What is behind the ‘native speaker’ and ‘non-native speaker’ labels

Further to my last blog, my attitude to the ‘native speaker’ and ‘non-native speaker’ labels may have something to do with my own professional trajectory. I don’t recall them being used at all when I took up my first teaching job at the British Council in Tehran in 1973. Half the teachers were Iranian, including one of the people who first observed me teach. It was all to do with who could teach rather than what their childhood first language was. At the same time I was surrounded by Iranian people who spoke English in my wife’s family and amongst friends; and I never thought of the label in connection with them.

There was however what I now recognise as a sinister view that learning and teaching English required adopting a particular and Western cultural orientation which was constructed and imagined as superior. And this was to do with a practice and use orientation in opposition to a theory and literature orientation, which went with the anti-intellectual audiolingual approach of the time. I now recognise this as a native-speakerist ideology, though I didn’t connect it then with the ‘native speaker’ label.

This did begin to change though, with the advent of the first Cambridge certificate in teaching. I have a distant recollection that there was some discussion about whether this would be open to teachers who were labelled as ‘non-native speakers’. At about the same time, I remember the British Council instituting a new layer of ‘senior teachers’ who I think had to be employed from London, which led to the sudden demotion of locally engaged teachers, including of course all the Iranians. This seemed to be part of an efficiency drive and a new moulding of British Council image. Many of the novels in the library, which had a huge cultural attraction, were replaced with science and technology books, and the content of classes became more centralised with less choice for teachers.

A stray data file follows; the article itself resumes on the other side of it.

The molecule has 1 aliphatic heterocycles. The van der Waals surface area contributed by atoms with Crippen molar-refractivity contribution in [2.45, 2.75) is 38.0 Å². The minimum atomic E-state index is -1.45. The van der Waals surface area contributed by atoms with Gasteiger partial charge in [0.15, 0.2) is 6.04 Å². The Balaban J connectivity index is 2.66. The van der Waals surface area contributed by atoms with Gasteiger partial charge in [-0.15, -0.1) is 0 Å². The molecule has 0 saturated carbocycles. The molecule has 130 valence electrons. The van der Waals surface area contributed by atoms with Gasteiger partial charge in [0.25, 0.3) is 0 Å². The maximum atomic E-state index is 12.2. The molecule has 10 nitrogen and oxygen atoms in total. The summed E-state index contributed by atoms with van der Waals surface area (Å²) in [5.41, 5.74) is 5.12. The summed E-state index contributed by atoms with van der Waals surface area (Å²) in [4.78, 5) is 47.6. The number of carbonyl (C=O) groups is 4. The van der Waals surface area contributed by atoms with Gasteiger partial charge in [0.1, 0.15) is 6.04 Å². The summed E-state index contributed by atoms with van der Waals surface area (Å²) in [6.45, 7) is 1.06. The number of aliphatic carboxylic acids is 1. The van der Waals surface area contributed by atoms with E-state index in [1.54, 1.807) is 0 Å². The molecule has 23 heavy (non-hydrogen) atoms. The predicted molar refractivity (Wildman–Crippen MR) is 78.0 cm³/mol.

When I did my masters degree at Lancaster I don’t recall anyone ever using the ‘native speaker’ and ‘non-native speaker’ labels in our highly multinational class. (Some of my colleagues there might correct me abut this.) My next two jobs were at universities in Syria and Egypt. And here also I don’t recall any question regarding the English of my Syrian and Egyptian colleagues. They were specialists in their fields and accomplished academics; and I don’t recall use of the label ‘non-native speaker’. Again, however, there was instead an insinuation regarding cultural approaches to teaching and learning that only the foreign, British and American teachers could do because of their imagined superior cultural background.

My conclusion to this experience is therefore twofold. First, as expressed in my previous blog, the ‘native speaker’ and ‘non-native speaker’ labels really are not necessary and have become common within a particular professional discourse. They really have not always been there, and we really don’t need them. It might indeed be argued that the labels began to come to prominence as the modernist desire for definition of targeted skills and content increased.

Second, native-speakerism begins not with the labels but with a far deeper and implicit neo-racist imagination about superior and inferior cultures of teaching and learning. This native-speakerism is therefore deeply and often invisibly behind any mention of the ‘native speaker’ and ‘non-native speaker’ labels. This means that whenever they are used within the domain of international English language education, this insidious neo-racism stands behind them, perhaps with the excuse of the modernist need to define and prescribe.

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